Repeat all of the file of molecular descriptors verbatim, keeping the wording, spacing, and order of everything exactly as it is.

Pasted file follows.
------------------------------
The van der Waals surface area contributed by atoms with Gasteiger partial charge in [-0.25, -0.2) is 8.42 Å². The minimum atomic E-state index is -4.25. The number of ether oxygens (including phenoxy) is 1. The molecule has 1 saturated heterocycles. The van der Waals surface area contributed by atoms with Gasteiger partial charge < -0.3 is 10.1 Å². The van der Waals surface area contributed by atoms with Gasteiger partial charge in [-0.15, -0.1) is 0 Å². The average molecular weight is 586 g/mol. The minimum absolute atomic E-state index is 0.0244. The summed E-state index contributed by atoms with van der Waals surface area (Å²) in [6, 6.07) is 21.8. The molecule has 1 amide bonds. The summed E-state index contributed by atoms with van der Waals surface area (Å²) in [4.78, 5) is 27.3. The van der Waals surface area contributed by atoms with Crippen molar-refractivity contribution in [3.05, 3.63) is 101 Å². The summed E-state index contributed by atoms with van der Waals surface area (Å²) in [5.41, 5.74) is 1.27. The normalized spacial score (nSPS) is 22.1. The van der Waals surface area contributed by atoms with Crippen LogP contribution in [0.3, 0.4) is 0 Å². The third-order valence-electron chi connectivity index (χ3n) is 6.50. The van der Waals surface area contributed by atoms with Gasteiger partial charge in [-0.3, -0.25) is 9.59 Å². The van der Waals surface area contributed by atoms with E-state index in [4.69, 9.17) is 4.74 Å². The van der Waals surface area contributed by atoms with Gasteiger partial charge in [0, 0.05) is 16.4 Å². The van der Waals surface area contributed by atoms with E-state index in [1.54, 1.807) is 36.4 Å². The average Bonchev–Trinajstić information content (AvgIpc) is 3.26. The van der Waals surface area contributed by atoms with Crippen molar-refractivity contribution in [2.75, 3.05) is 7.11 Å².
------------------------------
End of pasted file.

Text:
The van der Waals surface area contributed by atoms with Gasteiger partial charge in [-0.25, -0.2) is 8.42 Å². The minimum atomic E-state index is -4.25. The number of ether oxygens (including phenoxy) is 1. The molecule has 1 saturated heterocycles. The van der Waals surface area contributed by atoms with Gasteiger partial charge < -0.3 is 10.1 Å². The van der Waals surface area contributed by atoms with Gasteiger partial charge in [-0.15, -0.1) is 0 Å². The average molecular weight is 586 g/mol. The minimum absolute atomic E-state index is 0.0244. The summed E-state index contributed by atoms with van der Waals surface area (Å²) in [6, 6.07) is 21.8. The molecule has 1 amide bonds. The summed E-state index contributed by atoms with van der Waals surface area (Å²) in [4.78, 5) is 27.3. The van der Waals surface area contributed by atoms with Crippen molar-refractivity contribution in [3.05, 3.63) is 101 Å². The summed E-state index contributed by atoms with van der Waals surface area (Å²) in [5.41, 5.74) is 1.27. The normalized spacial score (nSPS) is 22.1. The van der Waals surface area contributed by atoms with Crippen LogP contribution in [0.3, 0.4) is 0 Å². The third-order valence-electron chi connectivity index (χ3n) is 6.50. The van der Waals surface area contributed by atoms with Gasteiger partial charge in [-0.3, -0.25) is 9.59 Å². The van der Waals surface area contributed by atoms with E-state index in [4.69, 9.17) is 4.74 Å². The van der Waals surface area contributed by atoms with Gasteiger partial charge in [0, 0.05) is 16.4 Å². The van der Waals surface area contributed by atoms with E-state index in [1.54, 1.807) is 36.4 Å². The average Bonchev–Trinajstić information content (AvgIpc) is 3.26. The van der Waals surface area contributed by atoms with Crippen molar-refractivity contribution in [2.75, 3.05) is 7.11 Å².